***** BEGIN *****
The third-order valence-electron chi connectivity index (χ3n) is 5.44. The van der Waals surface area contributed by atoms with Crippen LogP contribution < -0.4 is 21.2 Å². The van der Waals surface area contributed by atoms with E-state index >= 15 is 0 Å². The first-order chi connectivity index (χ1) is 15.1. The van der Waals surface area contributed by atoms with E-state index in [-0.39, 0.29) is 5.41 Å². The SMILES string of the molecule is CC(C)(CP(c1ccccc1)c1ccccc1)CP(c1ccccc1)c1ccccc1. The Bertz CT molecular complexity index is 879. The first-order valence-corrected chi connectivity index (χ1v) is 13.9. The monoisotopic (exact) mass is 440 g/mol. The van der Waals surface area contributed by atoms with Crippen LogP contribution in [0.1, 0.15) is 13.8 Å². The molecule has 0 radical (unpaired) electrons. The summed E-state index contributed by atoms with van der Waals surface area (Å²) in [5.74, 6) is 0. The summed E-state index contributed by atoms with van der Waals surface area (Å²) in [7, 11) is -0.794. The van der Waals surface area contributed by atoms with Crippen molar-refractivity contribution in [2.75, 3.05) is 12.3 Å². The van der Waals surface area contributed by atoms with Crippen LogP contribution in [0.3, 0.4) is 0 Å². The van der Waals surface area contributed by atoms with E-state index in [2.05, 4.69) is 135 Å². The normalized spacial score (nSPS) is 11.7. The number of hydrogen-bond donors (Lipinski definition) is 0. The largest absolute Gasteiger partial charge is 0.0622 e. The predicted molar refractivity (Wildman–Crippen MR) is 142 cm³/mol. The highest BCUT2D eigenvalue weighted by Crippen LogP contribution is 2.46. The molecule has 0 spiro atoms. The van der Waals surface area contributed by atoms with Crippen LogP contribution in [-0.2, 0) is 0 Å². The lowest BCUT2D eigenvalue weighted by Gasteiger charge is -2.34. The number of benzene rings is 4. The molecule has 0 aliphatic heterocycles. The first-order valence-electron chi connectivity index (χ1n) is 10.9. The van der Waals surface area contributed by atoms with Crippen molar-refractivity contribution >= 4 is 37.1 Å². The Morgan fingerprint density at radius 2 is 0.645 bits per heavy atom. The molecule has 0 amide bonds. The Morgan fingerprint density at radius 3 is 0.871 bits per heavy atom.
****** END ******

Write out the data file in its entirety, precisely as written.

The third-order valence-electron chi connectivity index (χ3n) is 5.44. The van der Waals surface area contributed by atoms with Crippen LogP contribution < -0.4 is 21.2 Å². The van der Waals surface area contributed by atoms with E-state index >= 15 is 0 Å². The first-order chi connectivity index (χ1) is 15.1. The van der Waals surface area contributed by atoms with E-state index in [-0.39, 0.29) is 5.41 Å². The SMILES string of the molecule is CC(C)(CP(c1ccccc1)c1ccccc1)CP(c1ccccc1)c1ccccc1. The Bertz CT molecular complexity index is 879. The first-order valence-corrected chi connectivity index (χ1v) is 13.9. The monoisotopic (exact) mass is 440 g/mol. The van der Waals surface area contributed by atoms with Crippen LogP contribution in [0.1, 0.15) is 13.8 Å². The molecule has 0 radical (unpaired) electrons. The summed E-state index contributed by atoms with van der Waals surface area (Å²) in [5.74, 6) is 0. The summed E-state index contributed by atoms with van der Waals surface area (Å²) in [7, 11) is -0.794. The van der Waals surface area contributed by atoms with Crippen molar-refractivity contribution in [2.75, 3.05) is 12.3 Å². The van der Waals surface area contributed by atoms with Crippen LogP contribution in [0.3, 0.4) is 0 Å². The van der Waals surface area contributed by atoms with E-state index in [2.05, 4.69) is 135 Å². The normalized spacial score (nSPS) is 11.7. The number of hydrogen-bond donors (Lipinski definition) is 0. The largest absolute Gasteiger partial charge is 0.0622 e. The predicted molar refractivity (Wildman–Crippen MR) is 142 cm³/mol. The highest BCUT2D eigenvalue weighted by Crippen LogP contribution is 2.46. The molecule has 0 spiro atoms. The van der Waals surface area contributed by atoms with Crippen LogP contribution in [-0.2, 0) is 0 Å². The lowest BCUT2D eigenvalue weighted by Gasteiger charge is -2.34. The number of benzene rings is 4. The molecule has 0 aliphatic heterocycles. The first-order valence-electron chi connectivity index (χ1n) is 10.9. The van der Waals surface area contributed by atoms with Crippen molar-refractivity contribution >= 4 is 37.1 Å². The Morgan fingerprint density at radius 2 is 0.645 bits per heavy atom. The molecule has 0 amide bonds. The Morgan fingerprint density at radius 3 is 0.871 bits per heavy atom.